Statins Show Benefit in Hepatitis C Compensated Cirrhosis
VIENNA — Statin use is associated with a 40% reduction in the rate of hepatic decompensation and death in patients with hepatitis C compensated cirrhosis, according to a retrospective analysis.
Statin use is generally avoided in people with liver disease because of the possibility of hepatotoxicity, said Arpan Mohanty, MBBS, from the VA Connecticut Healthcare System in West Haven.
However, this study suggests that statins are less dangerous for patients with liver disease than has been thought, she said here at the International Liver Congress 2015.
“In patients with compensated hepatitis C–related cirrhosis, statin users have a significantly lower incidence of decompensation and better overall survival than nonusers,” Dr Mohanty reported.
“Until randomized controlled trials confirm these results, statins cannot be widely recommended in this setting; however, in patients who otherwise require statins, their use should not be avoided,” she added.
This study builds on previous animal data and a randomized clinical trial reported at last year’s Liver Congress showing that statins are associated with prolonged survival in patients with cirrhosis and previous variceal bleeding, said session moderator Aleksander Krag, MD, from the University of Southern Denmark in Odense.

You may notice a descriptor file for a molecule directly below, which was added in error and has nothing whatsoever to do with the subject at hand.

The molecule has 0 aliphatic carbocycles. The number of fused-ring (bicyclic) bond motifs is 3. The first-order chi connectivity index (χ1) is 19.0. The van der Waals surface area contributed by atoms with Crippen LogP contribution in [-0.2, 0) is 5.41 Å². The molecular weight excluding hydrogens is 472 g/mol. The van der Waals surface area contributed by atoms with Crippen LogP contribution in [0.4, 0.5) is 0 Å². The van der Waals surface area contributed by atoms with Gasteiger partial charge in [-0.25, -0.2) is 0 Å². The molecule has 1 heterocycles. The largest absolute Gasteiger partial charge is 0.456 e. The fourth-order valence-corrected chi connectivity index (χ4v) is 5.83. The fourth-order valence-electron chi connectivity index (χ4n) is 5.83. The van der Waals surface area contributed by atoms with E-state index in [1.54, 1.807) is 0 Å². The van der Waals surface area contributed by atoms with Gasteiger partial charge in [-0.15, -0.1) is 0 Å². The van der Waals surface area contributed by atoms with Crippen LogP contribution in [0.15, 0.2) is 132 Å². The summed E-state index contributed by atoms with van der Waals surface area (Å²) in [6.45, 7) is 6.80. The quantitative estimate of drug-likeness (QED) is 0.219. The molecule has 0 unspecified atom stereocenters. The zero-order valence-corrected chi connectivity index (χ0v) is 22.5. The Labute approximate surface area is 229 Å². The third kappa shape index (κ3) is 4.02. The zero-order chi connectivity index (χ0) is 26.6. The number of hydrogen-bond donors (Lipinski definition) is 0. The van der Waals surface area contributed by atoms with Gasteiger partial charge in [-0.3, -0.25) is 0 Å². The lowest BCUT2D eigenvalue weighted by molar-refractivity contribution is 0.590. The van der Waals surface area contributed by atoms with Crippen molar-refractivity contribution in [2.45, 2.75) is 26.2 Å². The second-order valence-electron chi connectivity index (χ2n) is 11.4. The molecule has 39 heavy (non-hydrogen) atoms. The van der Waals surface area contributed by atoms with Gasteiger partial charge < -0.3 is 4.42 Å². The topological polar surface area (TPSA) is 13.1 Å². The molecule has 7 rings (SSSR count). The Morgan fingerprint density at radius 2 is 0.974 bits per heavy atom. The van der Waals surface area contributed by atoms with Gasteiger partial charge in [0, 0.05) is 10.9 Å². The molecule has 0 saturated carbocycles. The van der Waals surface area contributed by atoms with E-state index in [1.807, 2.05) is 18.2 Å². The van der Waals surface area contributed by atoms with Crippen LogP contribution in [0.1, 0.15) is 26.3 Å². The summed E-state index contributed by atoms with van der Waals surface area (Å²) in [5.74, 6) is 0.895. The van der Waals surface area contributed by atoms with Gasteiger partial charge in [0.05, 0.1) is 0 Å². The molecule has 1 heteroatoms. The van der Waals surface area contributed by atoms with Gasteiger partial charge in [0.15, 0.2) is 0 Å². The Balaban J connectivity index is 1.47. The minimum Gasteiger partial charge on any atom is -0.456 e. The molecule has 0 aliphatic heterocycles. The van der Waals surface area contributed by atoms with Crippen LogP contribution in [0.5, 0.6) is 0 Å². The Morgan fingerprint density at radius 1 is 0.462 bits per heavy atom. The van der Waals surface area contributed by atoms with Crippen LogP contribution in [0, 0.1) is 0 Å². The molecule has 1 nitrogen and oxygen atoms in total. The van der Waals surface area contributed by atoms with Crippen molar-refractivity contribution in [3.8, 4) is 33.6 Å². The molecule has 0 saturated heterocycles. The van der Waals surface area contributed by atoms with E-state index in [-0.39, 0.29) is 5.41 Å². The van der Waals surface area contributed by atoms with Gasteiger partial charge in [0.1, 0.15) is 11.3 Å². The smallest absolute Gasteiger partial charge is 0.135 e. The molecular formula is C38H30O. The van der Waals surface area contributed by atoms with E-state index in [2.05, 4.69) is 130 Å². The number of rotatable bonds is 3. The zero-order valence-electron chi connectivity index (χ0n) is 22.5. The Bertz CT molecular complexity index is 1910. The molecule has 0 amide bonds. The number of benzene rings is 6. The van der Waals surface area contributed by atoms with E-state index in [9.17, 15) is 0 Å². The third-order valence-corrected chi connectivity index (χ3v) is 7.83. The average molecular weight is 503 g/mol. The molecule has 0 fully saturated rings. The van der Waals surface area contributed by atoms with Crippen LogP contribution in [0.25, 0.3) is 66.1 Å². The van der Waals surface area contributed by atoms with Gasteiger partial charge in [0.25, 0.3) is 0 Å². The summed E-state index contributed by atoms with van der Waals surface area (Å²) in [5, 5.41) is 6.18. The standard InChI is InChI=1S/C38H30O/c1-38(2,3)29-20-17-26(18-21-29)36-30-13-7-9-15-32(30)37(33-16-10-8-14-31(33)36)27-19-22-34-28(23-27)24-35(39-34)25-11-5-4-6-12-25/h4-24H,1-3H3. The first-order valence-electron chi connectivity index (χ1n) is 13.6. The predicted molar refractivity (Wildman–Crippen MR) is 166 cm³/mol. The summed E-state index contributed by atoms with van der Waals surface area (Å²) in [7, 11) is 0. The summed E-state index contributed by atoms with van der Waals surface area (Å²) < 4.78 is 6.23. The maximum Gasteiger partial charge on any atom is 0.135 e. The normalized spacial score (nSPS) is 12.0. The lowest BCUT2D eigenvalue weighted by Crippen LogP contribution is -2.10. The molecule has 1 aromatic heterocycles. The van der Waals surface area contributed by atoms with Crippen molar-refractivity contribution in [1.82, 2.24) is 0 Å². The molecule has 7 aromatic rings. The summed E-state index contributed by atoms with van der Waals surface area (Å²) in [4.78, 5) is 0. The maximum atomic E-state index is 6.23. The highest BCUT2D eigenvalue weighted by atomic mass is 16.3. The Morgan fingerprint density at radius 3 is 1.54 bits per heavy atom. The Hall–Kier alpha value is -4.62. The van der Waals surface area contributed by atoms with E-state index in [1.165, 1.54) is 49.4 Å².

We may have something right in front of us that’s very effective.
“The key thing we can say is that it’s safe to use statins in these patients. And it seems to be related to a decreased risk for decompensation. We should be cautious in interpreting a retrospective study, but this really reinforces the need to do a randomized trial to prove this. We may have something right in front of us that’s very effective,” Dr Krag noted.
For now, he said, the clinical implications are that “you should not withdraw statins and they should be used in people who have the right indications for them.”
Using 1996 to 2009 data from the Department of Veterans clinical case registry, Dr Mohanty and colleagues identified patients infected with hepatitis C who had compensated cirrhosis. From this cohort, 685 statin users were propensity-matched with 2062 nonusers.
Characteristics known to influence the receipt of statins were used for propensity matching, including cardiovascular risk factors, age, sex, race, year of index visit, clinic attended, and comorbid conditions.
In a median follow-up of approximately 2 years, rates of death from all causes and of decompensation — defined as the presence of one inpatient or two outpatient ICD-9 codes for esophageal varices with bleeding, ascites, and spontaneous bacterial peritonitis — were significantly lower in the statin users.
After adjustment for age, cirrhosis prognosis assessed with a Child score, and Model for End-Stage Liver Disease (MELD) score, hazard ratios remained a significant 0.55 for both death and decompensation in the statin users, compared with the nonusers.
The results did not change significantly in three sensitivity analyses — one using an alternate definition for decompensation, one excluding the 1096 patients with no confirmatory hepatitis C RNA test, and one excluding the 1054 who received antiviral therapy, Dr Mohanty reported.
This study provides “strong encouragement for a proper randomized controlled trial,” Dr Krag told Medscape Medical News. However, “statins are really cheap now,” he pointed out. Therefore, “it’s unlikely that drug companies will fund such a trial. The government should fund it,” he said.
Dr Mohanty has disclosed no relevant financial relationships. Dr Krag is a speaker for Norgine.
European Association for the Study of the Liver (EASL) International Liver Congress 2015: Abstract 0072. Presented April 24, 2015.